Welcome to the Maximize Business Value Podcast! In this episode, we're revisiting a previous conversation between host Tom Bronson and author Ali Nasser, where they discuss Ali's book, "The Business Owner's Dilemma." Ali is also a featured speaker at our upcoming Business Transitions Summit, so we thought it would be the perfect time to revisit this insightful discussion on the challenges faced by business owners, and the strategies they can employ to overcome them. If you're a business owner or looking to maximize the value of your business, this is a conversation you won't want to miss! Be sure to listen, like, and subscribe to the Maximize Business Value Podcast for more great episodes like this one!
And don't forget to visit www.BusinessTransitionsSummit.com to sign up for the summit and learn from Ali and other industry experts on how to successfully navigate the complex process of business transitions. It's going to be an amazing event, and we can't wait to see you there!
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Tom Bronson is the founder and President of Mastery Partners, a company that helps business owners maximize business value, design exit strategy, and transition their business on their terms. Mastery utilizes proven techniques and strategies that dramatically improve business value that was developed during Tom’s career 100 business transactions as either a business buyer or seller. As a business owner himself, Tom has been in your situation hundreds of times, and he knows what it takes to create and implement the right strategy. Tom is passionate about helping business owners and has the experience to do it.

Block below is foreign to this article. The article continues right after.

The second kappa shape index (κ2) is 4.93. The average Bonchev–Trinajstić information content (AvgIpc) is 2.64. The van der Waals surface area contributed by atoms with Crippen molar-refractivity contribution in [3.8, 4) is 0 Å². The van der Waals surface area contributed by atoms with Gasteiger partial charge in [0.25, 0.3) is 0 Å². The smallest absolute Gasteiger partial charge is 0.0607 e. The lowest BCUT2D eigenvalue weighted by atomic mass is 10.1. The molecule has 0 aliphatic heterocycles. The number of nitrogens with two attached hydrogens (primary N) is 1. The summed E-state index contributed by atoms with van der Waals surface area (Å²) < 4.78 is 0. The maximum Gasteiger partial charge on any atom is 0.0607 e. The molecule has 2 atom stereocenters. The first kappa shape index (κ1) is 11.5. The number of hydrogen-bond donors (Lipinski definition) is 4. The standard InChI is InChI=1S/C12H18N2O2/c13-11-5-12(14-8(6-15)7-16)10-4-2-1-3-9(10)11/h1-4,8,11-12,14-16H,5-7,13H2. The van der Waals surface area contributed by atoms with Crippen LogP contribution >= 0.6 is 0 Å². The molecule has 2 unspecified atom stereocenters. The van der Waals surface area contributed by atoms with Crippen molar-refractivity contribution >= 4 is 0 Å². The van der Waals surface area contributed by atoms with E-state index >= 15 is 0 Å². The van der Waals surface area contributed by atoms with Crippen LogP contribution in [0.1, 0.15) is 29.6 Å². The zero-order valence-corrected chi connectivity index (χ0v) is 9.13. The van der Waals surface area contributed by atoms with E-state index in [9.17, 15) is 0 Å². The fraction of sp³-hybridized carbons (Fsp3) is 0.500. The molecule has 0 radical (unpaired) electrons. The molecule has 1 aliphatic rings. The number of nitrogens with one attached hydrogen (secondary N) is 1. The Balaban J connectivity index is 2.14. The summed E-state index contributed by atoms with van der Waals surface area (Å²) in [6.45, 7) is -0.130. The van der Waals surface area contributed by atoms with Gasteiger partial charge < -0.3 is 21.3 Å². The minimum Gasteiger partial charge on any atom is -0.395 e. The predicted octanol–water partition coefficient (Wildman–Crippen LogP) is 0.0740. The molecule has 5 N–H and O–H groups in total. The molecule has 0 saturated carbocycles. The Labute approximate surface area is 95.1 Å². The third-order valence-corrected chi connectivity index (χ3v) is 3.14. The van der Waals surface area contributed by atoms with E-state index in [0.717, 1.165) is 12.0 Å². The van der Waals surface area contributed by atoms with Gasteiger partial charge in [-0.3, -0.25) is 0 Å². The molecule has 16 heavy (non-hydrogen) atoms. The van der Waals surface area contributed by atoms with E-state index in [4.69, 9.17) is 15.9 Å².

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Welcome to the Maximize Business Value Podcast. This podcast is brought to you by Mastery Partners, where our mission is to equip business owners to maximize business value so they can transition their business on their terms. Our mission was born from the lessons we've learned from over 100 business transactions, which fuels our desire to share our experiences and wisdom so you can succeed. Now, here's your host CEO of Mastery Partners, Tom Bronson. Hi, this is Tom Bronson and welcome to Maximize Business Value for podcast for business owners who are passionate about building long-term sustainable value in your business. This episode is part of our series with speakers from the upcoming Business Transitions Summit. The B t s, as we call it, is our event on May 2nd, 2023 for business owners to learn how to maximize value of their business and begin preparing their business for their ideal transition. Now, the sad fact is that 83% of attempted transition transitions never reach the finish line. So most businesses don't know what they need to do to prepare their business for transition. And by the way, you couple that with the fact that a hundred percent of every business on the planet will eventually transition is almost a formula for disaster. So wouldn't it be a great opportunity for you to come on May 2nd and participate in the Business Transitions Summit and learn more about how to transition your business on your terms? Registration is now firstname.lastname@example.org. That's transitions with an s business transitions summit.com. In this episode, I'd like to welcome our guest back to Maximize Business Value Ali Nasser, a number one Amazon bestselling author, a passionate entrepreneur, communicator, and life enthusiast. Now, you might recognize this episode's content from October last year where Ali and I spoke about his book The Business Owner's Dilemma. Well, Ali will be one of the keynote speakers at the Business Transition Summit on the topic of the business owner's dilemma. So here is part of that interview from last October to what Your appetite about what you are going to see at the Business Transitions Summit. I am very excited to welcome our guest, Ali Nasser, welcome to Maximize Business Value. Tom, thank you so much. It's a lovely introduction. I appreciate, appreciate being on the show. I'll tell you I was, it was, you know, I was sort of fan girlish when you and I were side by side at, at the, at the Exit Planning Institute and, and you know, I kept hoping that people who were rushing over to get your book might come over and get a copy of mine too, but I'm sure they Did. You, you ran out very quickly. That's very popular book. So, so I want to hear your story. Tell us a little bit about your background and why you became a certified exit planning advisor. Yeah, so the, the specifics to CPA was just enhancing, enhancing the outcome for business owners. You know, when you're in the world of helping guide and advise entrepreneurs anytime, you know, they're dealing with a major challenge or dilemma and, and the exit dilemma is one of the major ones that they deal with, you kinda latch onto how do I help in the best way? And I, I always am a believer and get to the right community of people that want to be a hero to the same entrepreneur that you do and start collaborating and sharing ideas. So that led me into working with the Exit Planning Institute and the moment I got hooked up with our community, it was, this is a like-minded group of people that really wanna help change the outcome for business owners in a positive, meaningful way. So that was my, my reason for getting involved and it's, it's been a fun journey. Awesome. What I'm glad that, that you started down that path. So what was the inspiration for the book? The Owner's dilemma? Yeah, so the business owner's dilemma, the journey of it started about 10 years ago. And Tom, I had some of the most life-changing experiences in this period of time and it had completely changed the trajectory of my work. So I'll, I'll make a a long story really shortest to how I got started in the business. I got into the wealth services industry by accident, didn't like the conflicts of interests and product focus and, you know, sales side of the business, but I loved helping and guiding people. And I almost left the business when I first started almost 20 years ago. But instead, the entrepreneur in me kicked in and said, why not create the business I wish existed and created guidance and advice-based program for entrepreneurs with their life's wealth. Fast forward 10 years, I had these experiences that changed my life and, and led me to write the book to business owners dilemma. So over a period of about two years, I had numerous engagements of business owners that had sold their companies. The num exit numbers were 20 million, a hundred million, 500 million at the largest, you know, big sizable exits, you know, where people would have total financial independence. And what I noticed, the commonality, not just a one-off, but the commonality with these business owners is they were suffering, they were suffering with the life after they were suffering and struggling with the financial and life dilemmas that came as a result of their exit. They were struggling with their identity. Many of them struggled with their mental health and what's next and what, what's, where am I going from here? And many of them struggled with their personal relationships. And at a point when I thought, you've hit the summit of the mountain, right? You've, you've reached the top, you've had the 500 million exit, a hundred million exit. Instead I'm watching people with complete financial independence that are unable to enjoy the success that they had earned. And it crushed me cuz I, I was like, one day I want to be like you. I'd love to, to hit the point where my business has been so successful, we hit our purpose, we hit our outcome and we monetized, but I don't wanna be in the position that you're in. And it breaks my heart to watch this. So I started as a, as a coach and a guide and an advisor to them started to analyze like, what are the patterns that led to this? What are the commonalities, what's going on? And I realized the, the value of the work that I was doing, the consultative work that I was doing for entrepreneurs, and through this process, the analogy that came to mind, it's a mountain climbing analogy, is that if I ask you, Tom, what's the goal of climbing a mountain? Well, to get to the peak, right? To get to the top right. That's what most people will say the goal is. Now, this may sound silly, but in, in reality the true goal of climbing a mountain is to get to the top and to get back down safely. You can celebrate and enjoy the success. Right? And the interesting thing about mountain climbing statistics is 80% of the accidents that happen when mountain climbing, they don't happen on the way up. They happen on the way down, Really. And it's because we're so focused on reaching our perceived goal, which is to get to the peak that we don't think about what happens after we reach the peak. And at that point the air is thin, we're extremely exhausted, and we're not at the end, we're at the halfway point. We've now gotta figure out how to get back down. And, and this reminded me a very, a very similar analogy connected with the business owners I was working with. They weren't at the exit at the end, they were actually at the halfway point and they weren't prepared for what came next. And this is what led to the challenges, the struggles, the dilemmas, the, the, the problems that they were facing. And from those experiences and the work that I did with those business owners to help them on their journey, I said, I want to share this message and the other dilemmas I've seen with entrepreneurs and share it with the entire business owner community. What's the best way to do that? And I wrote the book, the Business Owner's Dilemma, and that was the way to democratize the thought process, my system, the framework. And I took the entire wealth integration system for entrepreneurs and the dilemmas and put it all in the book, the business owners dilemma. Wow. That's that's an amazing story. The so many business owners really think that, that that exit point is the end. And, and I haven't really, that's a great analogy to think of it as you're really kinda only halfway because so many stumble and just like the 80% of of accidents that happen on the way back down the mountain, I think it's probably at least that much or more for business owners when they're coming back down the other side to celebrate. I, in, in my own book, I tell a story about my father, which was really one of the passions that I have for being in this business and, and helping business owners achieve a, a nice result. Yeah, my dad had a great exit when he was 55 years old and he died three years later and, and my brother and I had a long conversation about this just the other day. Yeah. So he was my age. So I mean, boy, that kind of brings it home for you, doesn't it? Yeah, my dad died and so that was a long time ago, 22 years ago. And, and my brother and I had a long conversation about it the other day where he had finally come to the realization my brother did that dad, the official cause of death was cancer. But that's not why dad died. Dad died because he no longer had a sense of purpose, you know, and that, and, and, and I share that passion with you to try and, and figure out how to help business owners think about that because that's one of the first questions we ask and I'm sure it is for you as well. Business owner calls, he's all excited, ready to exit his business. And I always ask, well, what's next? What are you, what are you gonna do after that? Right. Right. So, and and because it causes them to start thinking about that. So I I love that analogy. So is that fair that that, that what you just described to it, is that the purpose and the mission of the book? Or or is it even deeper than that? Well, I think a huge part of the book is, is exit strategy, but they're three major dilemmas that entrepreneurs face and we, it it's really addressing all three dilemmas and then the surrounding decisions. So it's a holistic entrepreneurial journey that's addressed within the book with the business growth and exit planning being, I'm gonna call it a third of the equation. Well, so let's, let's talk about this. You, you brought those up, the three dilemmas. I love that in the book. And you, you really describe everything very succinctly. What are the three dilemmas business owners will face? Sure. So the, the first dilemma I called a reinvestment dilemma, it's, I've been successful with my company, I've made great profits. What do I do with the profits? Do I reinvest it back in the company? Do I start a new company? Do I buy real estate, invest in the stock market and private equity bonds, cash? Nowadays people are talking about crypto, you know, where do I take my capital and, and reinvest in the most effective way? That's, that's the first of the three dilemmas. The second dilemma is the legacy dilemma. It's a little bit deeper of a question, what is it all for? All of this wealth that I'm building, perhaps more wealth than I'll ever need, is this, for me, my lifestyle is this for my children? Is this for charity? Is it for fun? Is it for ego? Will the wealth that I have built, will it be a source of empowerment for my children or a source of entitlement for my children? These are all different aspects of the legacy dilemma. And then the third dilemma is the exit dilemma, which is, should I scale this company further? Should I sell it or do I leave it to my son or daughter? Do I sell it to my executive management team? If I sell my company, will I now have freedom of purpose or will I have just sold my life's purpose? And these are all different aspects of the exit dilemma. So what I've experienced working with, with business owners in, in a, in a consulting advisory capacity for just about 20 years, is that about 90% of the mental real estate when it comes to planning their life's work tends to revolve around one of these three dilemmas in some way, shape, or form. Most other questions all connect to these three core underlying dilemmas. And and that's really taking up a lot of mental chatter for entrepreneurs. They're constantly thinking about it. And the reason it's so hard to bring it together and address it is this isn't just a, a business or financial decision, it's a wealth decision and a life decision. And when you combine emotions with financial decisions, there's a lot of complexity. Oh boy, yes. I mean it's, we're so emotionally connected to our businesses, it's not a financial asset. It's much more than that. And that's why it's so unique for, for, for business owners. Took me a long time to realize that, you know, our, our listeners know that I've done a hundred transactions in my career. I've, wow, I've been an, a serial entrepreneur and only in the last several years have, have converted to helping other business owners kind of achieve the same success that I have. And, but it took me a long time to realize that my businesses weren't my baby. And that came from a, a, one of my mentors. I had the, I had the gift of having so many great mentors through my life, but one of my mentors said, look Tom, it's an asset. It's an asset to enable you to provide for your family and to enable you to exit someday. So treat it like that. It's not a family, but so many business owners, their life revolves around their business. Right. And that's the norm. A and that's, and that is so tough. And when you talk about like the legacy, you know, dilemma, you know, that legacy to me sometimes goes to, to family, right? But it's not necessarily just family. You can exit the business, sell it to somebody else, and it's, it's your personal legacy. But so many times now, the next generation's just not interested in the business. And business owners fool themselves sometimes into, well, I've built this up and I'm leaving it to my children, but the children don't want the business. And, and as soon as that passion is gone from the business, the value of the business declines rapidly. I've had to have that really very difficult conversation with business owners to, to express to them that the best outcome if they really want to provide for their family, is to think about selling that business with third party. Cuz the children don't wanna run that business. Right? And so, so yeah, these are, these are three great things that, that spur business owners to think a little bit deeper, which is really what we want to do, right? Right. We're not here to solve problems. What we're here to do is ask a lot of questions and, and start those conversations, right? Because I can't tell you what, what you, your legacy should look like. I can't tell you. I now you can certainly help with the reinvestment side because that's what you do for a living, right? But, but all I can do is ask you those hard questions. And I think that that's why a lot of entrepreneurs don't work on their exit strategy early enough because they really don't know what questions to ask and they need to find books like this and, and people like you and I to, to challenge them with asking those questions. Do you find that, when you talk about these three dilemmas with business owners, is it hard to get them to open up and talk about those things? It's, it can be challenging at times, I think, so I speak to CEO groups almost on a, almost on a weekly basis, like A Y P O or Vistage or eeo, something like that. And when I talk about the three dilemmas, usually I'm gonna call it two-thirds of the group or like, oh, I'm dealing with that and I'm dealing with this part of that. But it's very surface level for, for the majority. And then there's a few that are really dealing with some deep questions around what's, what's really happening, what's really my path here? And I think the more like, just as you said, the more questions you ask them, the brain can't ignore a question. So when I ask, when I ask a business owner, what's your end goal for the company? And many of them, I, I don't know, I haven't defined that yet. Well, let's, let's talk about it for a few minutes. Let's think about it. What is your end goal for the company? And, and how are you gonna take this awesome business asset that you've built and how are you gonna translate it to personal success or personal wealth? And I'll share a little more here. It's I'll, I'll, I'll talk about three different paths. I'm like, you can, you can have sale, you can have succession, or you can have savings. So sale is, is you're gonna sell this to a buyer. The buyer could be external like a private equity firm or a strategic buyer, or it could be internal where you sell it to your, your management team or your, your, your, something of that nature. You could success the company, you know, have the succession to your son or daughter and it could be some form of a sale in that as well. You, and you could, you could monetize through savings where there's many business owners I meet, they've got a healthy, wonderful earning stream, they love their company, they're making $5 million of profit from their business. And you build a plan to extract cash from the company over time. And you build, I have some comp business owners who have never exited and they have 50 million of, of liquid separate from the business net worth. But they don't wanna exit cuz they love their company and they enjoy it every day. Well, there's no reason to sell your company for a monetary benefit if your purpose is to run that business. So what I, what I encourage you as the owner to think about is what is your end goal for the company and what is your plan to monetize the value of the company? It doesn't mean you have to sell cuz there are other ways to monetize, but think about that. And usually that type of question gets people going and, and letting them know you don't have to commit to the outcome forever. You can change your mind. It really helps as well. So I think to, to your point, the more questions you ask them in the right way, the more it wakes up their brain and then they build their own sense of urgency around what they want to focus on. Yeah. We do what we, what we tell our clients or ask our clients to do is paint a clear picture and what we want. We want their exit. What does it look like? You know, how are they, what, what's, how do they need to monetize it? What do they, what type of a transaction are they thinking about? Because if they can paint a vivid picture in their own mind, then we can help them achieve that goal, right? And so, so I like that one last business question. Our, you know, our, our podcast is all about maximizing business value. And so from your perspective, what is the one most important thing business owners should do to build value in their business? The one most important thing business owners can do to build value in their business. So it's focusing on their unique competitive advantage. And every business owner has a superpower, I'm gonna call it that just to, to, to make it really easy to understand. Some people call it flow, some call it unique skills or unique abilities. Some people call it your gifts, your flow. But there's something that you can do as a business owner, as an entrepreneur that is your superpower. And if you were to go head-to-head with anyone in the world, that would be, if you were gonna go ahead with anyone in the world and you had to compete at something, what's that thing you would compete at? If you're Tony Robbins, it might be motivating and inspiring. If it's Bill Clinton, it might be diplomacy. If it's, if it's Donald Trump, it might be telling things in a blunt way. Whatever, whatever it is. That's your, your unique ability superpower. How can you leverage that to create a unique and unfair competitive advantage in your business and utilize that to, to, to where your company is a market leader in that particular way where a strategic buyer or a private equity buyer is gonna go, that's a skill, that's an ability that we need and that's gonna help maximize the value of your company because you're focusing on your unique strengths and talents versus just saying, oh, what, what do we want to compete with in the marketplace? And let's use that driver focus on where you have an unfair competitive advantage. I think that's the most powerful thing you can do. I love that. And so many business owners don't really go through the, the, the process to really understand what their superpower is. If you ask a hundred entrepreneurs, what is your superpower? Many of them wouldn't be able to answer that question. And, and I love that. That's, that by the way, is the first time I've heard that answer on this. Oh wow. So I love that. I, I, that's, like I said, I can just talk to you. Thank all today. Thank so, but I also can't let you off the hook. You play this far and our and our listeners know what's coming next cuz I always ask the same question and that is, what personality trait has gotten you into the most trouble through the years? Just one. Just one. It's an only an hour long program. Come on. Yeah. Yeah. I could spend all day on that one. So I have this, it, it kind of connects to my superpower in a way, but I have this thing where I can simplify complexity in my head. And when I take on a new initiative or a new idea, I can come up with the first 80% of the strategy in a very short period of time. It might be 10 minutes, it might be an hour, it might be a little whiteboarding session where I can come up with this new initiative and I can lay out 80% of the plan, the idea, the flow in a very short period of time. So I'm like, Hey, I got the first 80% and I'll bring it to my team or whoever it is and going, let's get this, let's get this going. And my, I become incredibly impatient because I'm like, here's the first 80%. And what I've realized over the years is that the last 20% takes 99% of the time. And, and I've always looked at it before as like, well, why aren't we getting this done sooner? How come this has got that? Why can't we just do A, B and C? And when I work on the last 20%, instead of having others work on it, I realize like, wow, this, this takes a lot more than expected. And over the years it has gotten me into so much trouble because I am underestimating the lifting that takes place to get something to the finish line. You know, I would recommend if you haven't done this before, Ali, is build a house because just like what exactly what you just described. It all looks like it, man, that went up in a hurry. We're gonna be moving in. No, it's all the finishes and You got it. You got it. And we see the same thing with planning for, with business owners. I can come up with the, the 80% whiteboard strategy in a few hours. Getting it to the finish line might take us a year or two. I mean it's, yeah, yeah. The house analogy is great. You're totally right. I'm still working on some things in mind. Yeah, I, I met with a, i I kicked off a new project with a client yesterday and, and he's got some challenges in his business and we're trying to help him basically with some turnaround stuff. And I, and I said, look, I'm not a miracle worker. You know, I I I'm not walking in here to give you magic bullets. We're gonna start with the basics and work our way forward and, and, and if we're not making progress, then we'll call it quits because there's no sense in, in going down. So that's a, that's a whole different challenge, right? For a business owner. It is, it does take time right. To do those things. And I'm with, I'm like you, I I have a little bit of impatience. I've, I've been, I've been told that I'm impatient. I don't believe. So how can our viewers and listeners get in touch with you The easiest way and, and I offer this on, on, on my podcast, but just email me ali ali nasser.com. Simple as that. I, I do get emails from podcasts, but hey, I just heard the email. I just dropped you a note. Anything, if you wanna give feedback, ask a question. Just connect ali ali nasser.com and then of course the website there is just ali nasser.com and I'd love to, love to connect. LinkedIn is also always great and you know, if you check out the book, but keep it easy. Ali, thank you for being our guest today. This was a wonderful conversation, Tom. I'm, I'm humbled and grateful to be on the show and I've loved every minute of the conversation. Thank you. Well, I hope you enjoyed this repurposing of the interview that we did with Ali Nasser last year and plan to come to the Business Transition Summit so that you can learn live from this amazing entrepreneur. You can find Ali email@example.com, that's a l i n A s s e r.com or on LinkedIn. And of course, you can always reach out to me and I will be happy to make a warm introduction. This is the Maximized Business Value podcast where we give practical advice to business owners on how to build long-term sustainable value in your business. Be sure to tune in each week and follow us wherever you found this podcast. So until next time, I'm Tom Bronson minding you to register today for the Business Transitions firstname.lastname@example.org, so that you can learn how to maximize business value. Thank You for tuning into the Maximize Business Value Podcast with Tom Bronson. This podcast is brought to you by Mastery Partners, where our mission is to equip business owners to maximize business value so they can transition on their terms, learn more on how to build long-term sustainable business value, and get free value building tools by visiting our website, www.masterypartners.com. That's master with a y mastery partners.com. Check it out. That was perfect. I wouldn't make any changes on that.